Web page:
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record. it was impossible to ignore the record when people like old parish, the white liberal from houston, texas, have to give credit to texas liberals because there are so few of us. coming out of work use this experience to prove conclusively using evidence, not ideas you might have about african-americans, evidence that african-americans can fly airplanes as well as anyone else and staff these complicated structures as well as anyone else and run airbase as well as anyone else. it is counterproductive to separate them from anybody else. that leads to the air force which is created as a separate military institution in 1947 to become the first institution to desegregate. when that happens on paper in
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1948, in reality it takes longer than that for all of the military forces to desegregate and the pressure is always on african-americans in the service to make that happen. the pressure is not on whites but on blacks to continue to prove themselves but but white house is at the forefront of this because of the example the tuskegee airmen said. when it desegregates the only national institution that is desegregated is major-league baseball. there are three african-americans playing major-league baseball, jackie robinson, larry dobie and roy campanella. i would argue -- i am a baseball fan but i argue the air force is a little more important national institution than major league baseball. coming out of the war african-americans' forced themselves into this through
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lobbying campaigns and threatening to march on washington. they forced themselves in and got the opportunity and proved they can do it and they forced the government -- important branches of the government to the side of desegregation. when you think of the civil-rights movement as really beginning before the direct face of the civil-rights movement, direct action against the montgomery bus boycott seven or eight years later. having taken the side of desegregation, that takes years to play itself out but that is important coming out of this experience. if you indulge me i would like to read a short excerpt from our oral histories with a pilot who was an atlanta at native who i got to know pretty well when working for the tuskegee airmen
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oral history project. i think this theme, i like to tell the story as much as possible. this gets at the seams of what this program and for the men who were part of it and the larger african-american community and what it meant for the united states as a whole. chorused augustus buchanan required no introduction to jim crow. the death of ten children born in to pour circumstances he knew all about racial segregation and unequal treatment before he came of age. if you don't go that way it is white only it you are supposed to be reserved or preserved over here. that -- we had to live with it. somewhere early in life my mother goddess to understand if you live right you serve well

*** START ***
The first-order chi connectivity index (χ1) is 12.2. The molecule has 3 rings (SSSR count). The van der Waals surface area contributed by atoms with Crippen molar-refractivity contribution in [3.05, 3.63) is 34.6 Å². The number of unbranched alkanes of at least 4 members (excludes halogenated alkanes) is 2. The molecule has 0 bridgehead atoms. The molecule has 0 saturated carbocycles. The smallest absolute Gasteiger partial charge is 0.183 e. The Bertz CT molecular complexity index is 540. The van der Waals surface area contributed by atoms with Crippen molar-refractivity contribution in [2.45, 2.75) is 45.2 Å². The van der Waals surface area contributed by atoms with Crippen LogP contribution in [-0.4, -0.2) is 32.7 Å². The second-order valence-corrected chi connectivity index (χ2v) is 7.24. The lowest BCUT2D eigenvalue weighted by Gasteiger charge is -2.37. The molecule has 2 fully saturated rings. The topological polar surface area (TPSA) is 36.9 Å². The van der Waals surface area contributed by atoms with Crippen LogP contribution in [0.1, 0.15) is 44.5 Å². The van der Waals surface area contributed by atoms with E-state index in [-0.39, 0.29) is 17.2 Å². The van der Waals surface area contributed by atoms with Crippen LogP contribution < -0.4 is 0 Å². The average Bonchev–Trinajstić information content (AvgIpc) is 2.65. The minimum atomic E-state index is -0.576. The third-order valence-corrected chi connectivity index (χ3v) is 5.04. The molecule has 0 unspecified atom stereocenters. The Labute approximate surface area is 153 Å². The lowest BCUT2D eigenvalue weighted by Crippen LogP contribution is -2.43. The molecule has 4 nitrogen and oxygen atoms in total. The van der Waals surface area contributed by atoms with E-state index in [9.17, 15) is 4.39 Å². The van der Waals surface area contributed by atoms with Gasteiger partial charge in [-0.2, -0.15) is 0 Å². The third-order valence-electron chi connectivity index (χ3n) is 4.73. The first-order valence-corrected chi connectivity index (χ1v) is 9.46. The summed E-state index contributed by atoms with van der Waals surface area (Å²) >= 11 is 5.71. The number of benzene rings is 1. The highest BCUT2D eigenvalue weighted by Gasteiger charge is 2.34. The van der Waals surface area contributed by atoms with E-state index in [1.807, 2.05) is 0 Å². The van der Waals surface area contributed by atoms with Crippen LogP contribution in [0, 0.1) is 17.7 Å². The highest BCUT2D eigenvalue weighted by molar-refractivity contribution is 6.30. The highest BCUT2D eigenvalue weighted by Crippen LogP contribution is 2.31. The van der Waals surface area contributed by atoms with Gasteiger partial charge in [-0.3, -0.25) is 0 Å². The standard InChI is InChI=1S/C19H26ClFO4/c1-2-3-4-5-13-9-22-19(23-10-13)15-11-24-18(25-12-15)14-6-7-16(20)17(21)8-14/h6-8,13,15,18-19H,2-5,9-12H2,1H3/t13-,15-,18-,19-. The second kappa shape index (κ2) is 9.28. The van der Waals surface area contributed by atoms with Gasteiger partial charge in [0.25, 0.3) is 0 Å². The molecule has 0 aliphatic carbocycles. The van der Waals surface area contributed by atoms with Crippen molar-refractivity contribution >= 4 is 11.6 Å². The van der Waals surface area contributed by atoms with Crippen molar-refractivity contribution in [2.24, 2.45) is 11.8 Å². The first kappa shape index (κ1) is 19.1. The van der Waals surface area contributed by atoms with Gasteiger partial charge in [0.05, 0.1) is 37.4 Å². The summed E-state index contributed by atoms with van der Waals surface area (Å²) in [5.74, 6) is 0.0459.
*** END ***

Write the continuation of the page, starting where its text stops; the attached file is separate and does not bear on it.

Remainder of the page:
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despite segregation laws and so forth. and a simple piece of the advice you do right. the first of many jobs at the age of 8. his favorite childhood assignment was as a helper on a laundry truck because the laundry service made pickup and delivery atlanta's airport. when she got there and there were pilots talking. you didn't get to touch the airplane but you were in the audience listening to them talk which i enjoyed. the truck driver, a full-fledged georgia cracker filled up with all the things his father had taught him, took pity on him and tried to talk the boy out of his life's dream. i know you like that stuff but you are wasting your time, told him. verrazzano chance in the world you could ever work around them or beat one of the pilots. i didn't argue with him but i like to look back on it today and i wish i could see the same
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man, he said before he died in 2003. he didn't mean to be destructive. he thought he was doing a favor by saying don't even dream about it. i never quit dreaming about it. he worked his way through booker t. washington high school and went on to study at lincoln pennsylvania university. when lincoln began a program to train civilian pilots buchanan was not far back in the line of students who went to sign up. it was so exciting because there was something new every day. i don't care who you were there was always something you didn't know about flying and the whole world. he dropped out of college before his junior year to earn money. a friend in atlanta and let him know about tuskegee airfield. the military base under construction at day's driveway in tuskegee, alabama. they instituted training civilian pilots, a primary flight training base that operated under contract for the army air corps. now the war department was